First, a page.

Clostridium difficile infection (CDI) is the most common healthcare-associated infection, contributing to a significant amount of morbidity and mortality. Unlike most other infections, CDI often recurs in up to 50% of patients after an initial episode. In this retrospective cohort study, 38,911,718 patients were followed up to determine whether the incidence of multiply recurrent CDI (mrCDI) is increasing in proportion to CDI and to identify risk factors for mrCDI. This study was performed using a health informatics database, which contains information on an insured population from a diverse group of health plans in the US. Researchers found that over the study period, 45,341 patients had at least 1 episode of CDI, of whom 1,669 went on to have mrCDI. Of these 1,669 patients with mrCDI, 1,523 experienced recurrence in the context of the first known episode. The annual incidence of CDI increased by 42.7% between 2001 and 2012 (p=0.004). The annual incidence of mrCDI increased by 188.8% over the same time period (p<0.001). Based on the subcohort of patients with a first known diagnosis of CDI, the odds of developing mrCDI increased by approximately 8% per year, taking into account potential confounders (OR 1.08, 95% CI 1.06 to 1.09). Compared to patients who did not develop mrCDI, affected patients were more likely to be older (OR per 10-year increase in age 1.25, 95% CI 1.21 to 1.29) and female (OR 1.24, 95% CI 1.11 to 1.38). The use of antibiotics other than those used to treat CDI (OR 1.79, 95% CI 1.59 to 2.01), proton pump inhibitors (PPIs) (OR 1.14, 95% CI 1.01 to 1.29), and corticosteroids (OR 1.15, 95% CI 1.00 to 1.32) within 90 days prior to diagnosis were also associated with the development of mrCDI. With respect to certain chronic diseases, chronic kidney disease (OR 1.49, 95% CI 1.24 to 1.80) was found to be associated with an increased risk of mrCDI, while inflammatory bowel disease and diabetes mellitus were not. Diagnosis of CDI in a nursing home was also associated with the development of mrCDI (OR 1.99, 95% CI 1.34 to 2.93). This study therefore shows that compared to CDI, the incidence of mrCDI has increased significantly, with a number of modifiable risk factors increasing the odds of developing mrCDI such as the use of certain medications, chronic kidney disease and residence in a nursing home.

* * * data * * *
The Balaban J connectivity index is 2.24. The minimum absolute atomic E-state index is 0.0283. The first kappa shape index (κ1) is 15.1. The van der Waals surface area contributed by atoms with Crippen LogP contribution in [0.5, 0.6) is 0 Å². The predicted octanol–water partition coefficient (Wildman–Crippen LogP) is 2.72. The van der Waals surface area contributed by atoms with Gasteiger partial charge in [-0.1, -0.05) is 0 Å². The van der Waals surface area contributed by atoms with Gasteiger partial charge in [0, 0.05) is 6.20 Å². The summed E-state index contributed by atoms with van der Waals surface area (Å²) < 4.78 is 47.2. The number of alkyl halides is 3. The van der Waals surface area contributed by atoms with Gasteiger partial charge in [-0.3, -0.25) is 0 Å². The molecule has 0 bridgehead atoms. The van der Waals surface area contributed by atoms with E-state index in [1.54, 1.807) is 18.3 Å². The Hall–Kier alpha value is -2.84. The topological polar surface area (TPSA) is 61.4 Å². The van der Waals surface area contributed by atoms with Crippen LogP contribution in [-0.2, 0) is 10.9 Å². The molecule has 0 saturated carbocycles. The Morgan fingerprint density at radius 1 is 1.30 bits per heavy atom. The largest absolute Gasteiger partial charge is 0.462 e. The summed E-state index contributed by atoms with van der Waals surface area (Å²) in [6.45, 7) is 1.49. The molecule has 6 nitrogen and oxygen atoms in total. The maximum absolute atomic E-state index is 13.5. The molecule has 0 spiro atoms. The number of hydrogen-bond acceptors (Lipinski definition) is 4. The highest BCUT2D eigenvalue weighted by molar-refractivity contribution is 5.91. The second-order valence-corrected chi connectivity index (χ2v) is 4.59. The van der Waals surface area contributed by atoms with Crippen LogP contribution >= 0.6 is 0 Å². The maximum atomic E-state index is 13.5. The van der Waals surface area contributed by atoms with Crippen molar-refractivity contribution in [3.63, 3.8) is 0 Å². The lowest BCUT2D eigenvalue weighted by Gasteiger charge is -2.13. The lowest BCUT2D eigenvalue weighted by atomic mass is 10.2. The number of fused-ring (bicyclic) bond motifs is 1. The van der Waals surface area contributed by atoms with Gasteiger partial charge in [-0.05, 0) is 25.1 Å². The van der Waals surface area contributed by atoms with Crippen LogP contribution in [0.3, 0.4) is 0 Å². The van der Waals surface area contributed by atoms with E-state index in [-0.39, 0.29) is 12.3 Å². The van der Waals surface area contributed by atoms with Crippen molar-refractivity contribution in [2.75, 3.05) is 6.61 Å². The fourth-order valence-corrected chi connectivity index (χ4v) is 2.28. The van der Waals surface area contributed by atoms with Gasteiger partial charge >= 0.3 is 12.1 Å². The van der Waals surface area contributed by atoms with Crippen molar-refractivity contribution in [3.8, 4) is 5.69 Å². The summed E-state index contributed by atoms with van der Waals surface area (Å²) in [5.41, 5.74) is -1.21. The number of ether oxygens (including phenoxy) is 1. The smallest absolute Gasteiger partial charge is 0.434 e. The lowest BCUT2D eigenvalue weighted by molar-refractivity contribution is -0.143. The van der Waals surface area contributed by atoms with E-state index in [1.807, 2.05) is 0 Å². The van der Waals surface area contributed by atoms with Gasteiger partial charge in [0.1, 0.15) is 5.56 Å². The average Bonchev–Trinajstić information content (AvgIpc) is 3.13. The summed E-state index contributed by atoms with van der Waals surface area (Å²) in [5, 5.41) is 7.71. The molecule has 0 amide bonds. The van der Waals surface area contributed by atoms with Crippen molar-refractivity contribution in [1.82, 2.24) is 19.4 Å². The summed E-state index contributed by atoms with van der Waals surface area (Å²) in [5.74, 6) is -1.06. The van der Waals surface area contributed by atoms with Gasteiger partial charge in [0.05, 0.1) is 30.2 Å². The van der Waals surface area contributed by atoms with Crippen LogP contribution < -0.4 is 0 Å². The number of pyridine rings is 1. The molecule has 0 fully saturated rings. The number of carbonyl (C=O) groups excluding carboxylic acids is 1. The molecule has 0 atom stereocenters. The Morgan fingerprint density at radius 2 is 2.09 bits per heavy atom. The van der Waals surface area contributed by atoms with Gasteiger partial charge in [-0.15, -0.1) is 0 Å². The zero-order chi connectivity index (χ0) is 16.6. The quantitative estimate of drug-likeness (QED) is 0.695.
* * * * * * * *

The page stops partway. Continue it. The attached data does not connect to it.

Nursing home (NH) residents account for an increasing number of hospitalizations and emergency department (ED) visits, and are at an increased risk of re-admission within 30 days after discharge. The Interventions to Reduce Acute Care Transfers (INTERACT) program includes a set of tools addressing key factors known to contribute to avoidable hospital admissions and ED visits among NH residents. In this cluster-randomized clinical trial, 85 NHs were randomized to receive training and support for implementing INTERACT or none, to determine whether this quality improvement program reduces hospital admissions and ED visits. As part of the training and support for implementing INTERACT, the study team provided tools that help NH staff identify and evaluate acute changes in NH resident condition and document communication between physicians, care paths to avoid hospitalization when safe and feasible, and advance care planning and quality improvement tools. Researchers found that intervention NHs exhibited no significant reduction in overall hospital admissions relative to control NHs (-0.13 hospitalizations per 1000 resident-days, 95% CI -0.36 to 0.10, p=0.25). Researchers did, however, find a reduction in potentially avoidable hospitalizations (-0.18 hospitalizations per 1000 resident-days, 95% CI -0.31 to -0.04, p=0.01), representing a near 15% reduction in hospitalizations relative to the pre-intervention rate among intervention NHs. There were no differences in readmission rates and ED visits without hospital admissions. This finding, however, was not robust to a Bonferroni correction for multiple comparisons. This study therefore shows that training and support for INTERACT implementation had no effect on hospitalization or ED visit rates for NH residents.